"The lamps are going out all over Europe. We shall not see them lit again in our lifetime."

The year is 1912, and Europe is at the apex of its power. Never has the continent flourished so wondrously: art is blossoming, with expressionists and the nouveau style the greatest of a wide field; writers pen books of depth, spectacle and imagination; music is everywhere, from sweet salon music to riot-starting Russian operas. The steady march of progress of the last century has continued unabated, bringing with it new technology: automobiles, cruise liners, the telephone, aeroplanes and airships, electric lighting, cinematography; and new advances in every field from biology to physics to Marie Curie's radiology. Paris is a city of culture renowned the world over. London is a hub of commerce, the queen of the world's greatest empire. Berlin rises in grandeur to match the nation's pre-eminence. In Vienna, intellectuals, philosophers and radicals such as Sigmund Freud, Leon Trotsky, and Ludwig Wittgenstein sit in coffee houses, broaching ideas thought-provoking, scandalising and world-changing over cup after cup. Moscow stirs within the firm grasp of its Tsar. The nations of Europe are stable, their armies are powerful, their influence endless; European ideas- and European power- spread to every corner of the globe. It is the Belle Époque, the Beautiful Era, and the lights of Europe have never been brighter.

But Europe, restful in her heady dream, is soon to face a dark awakening.

Within the capitals of empires, pride, opportunism and nationalism dictate decisions like never before. Every state is a rival, every achievement to be boasted of at the detriment of others, every chance to humiliate a foreign people taken. Nations forge secret alliances of convenience, promising the flesh of enemies as compensation. National interests must be defended, and to defend them the great powers raise military forces of obscene size, each bigger than the other, larger than any ever seen in history. New weapons, capable of slaughtering dozens of men in seconds, are made on unending production lines. Europe's stability masks the grinding of massive cogs that slowly, yet inexorably, set the great powers on a collision course with the only opposition that they cannot overcome: each other.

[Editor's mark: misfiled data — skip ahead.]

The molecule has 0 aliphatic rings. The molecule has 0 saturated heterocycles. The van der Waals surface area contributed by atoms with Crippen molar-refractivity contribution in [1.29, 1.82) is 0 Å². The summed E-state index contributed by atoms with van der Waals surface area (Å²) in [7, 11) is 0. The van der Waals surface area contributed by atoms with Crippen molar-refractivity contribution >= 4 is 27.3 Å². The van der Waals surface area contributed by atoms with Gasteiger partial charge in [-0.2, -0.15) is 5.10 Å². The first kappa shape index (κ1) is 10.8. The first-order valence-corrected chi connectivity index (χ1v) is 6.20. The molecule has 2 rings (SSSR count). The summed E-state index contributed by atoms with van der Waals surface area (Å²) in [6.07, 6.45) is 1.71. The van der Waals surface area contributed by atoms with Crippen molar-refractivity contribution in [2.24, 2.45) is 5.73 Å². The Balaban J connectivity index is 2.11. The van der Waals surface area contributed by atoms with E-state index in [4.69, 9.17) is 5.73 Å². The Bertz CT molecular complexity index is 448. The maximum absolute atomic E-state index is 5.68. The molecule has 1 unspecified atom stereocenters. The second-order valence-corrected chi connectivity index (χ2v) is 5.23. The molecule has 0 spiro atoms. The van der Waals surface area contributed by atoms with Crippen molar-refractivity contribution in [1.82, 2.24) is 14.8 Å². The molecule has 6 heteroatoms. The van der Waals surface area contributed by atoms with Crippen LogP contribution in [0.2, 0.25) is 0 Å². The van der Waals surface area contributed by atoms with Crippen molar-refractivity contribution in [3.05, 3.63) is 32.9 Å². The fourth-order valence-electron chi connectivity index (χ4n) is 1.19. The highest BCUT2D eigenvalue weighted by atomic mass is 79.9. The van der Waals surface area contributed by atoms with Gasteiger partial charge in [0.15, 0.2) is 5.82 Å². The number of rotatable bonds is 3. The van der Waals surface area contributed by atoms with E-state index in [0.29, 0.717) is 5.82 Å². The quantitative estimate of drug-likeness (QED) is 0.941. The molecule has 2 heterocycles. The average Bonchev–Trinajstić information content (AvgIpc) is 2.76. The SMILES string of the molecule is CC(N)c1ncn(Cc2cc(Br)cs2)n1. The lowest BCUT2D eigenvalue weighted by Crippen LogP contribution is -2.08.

Europe is mighty, but power attracts power, and the machinations and proclamations of emperors, kings, presidents and chancellors paints a picture irresistible for beings long thought gone. For all the pomp and splendour of empire, it is what lurks in the dark, forgotten alleys, twisted sewers and brooding forests that sends chills down spines. Europe's light casts a deep shadow, and within those shadows move unseen entities and monstrous visions. Dangers from humanity's past stir once again; threats that are known only in folklore and legend quietly return to their places of power to plot the downfall of the world of humanity; and in the darkest places of all lie horrors beyond the comprehension of the sane. All this breeds in the darkness, reaching out to twist the ideals of humanity, to prey on greed and pride, to set the grand snares, and then give toe world the final push into chaos and devastation.

Europe is bright, and full of lights, but one by one the lights are going out, and it remains to be seen if anyone lives long enough to see them lit again.

Aqila's Book of Creatures

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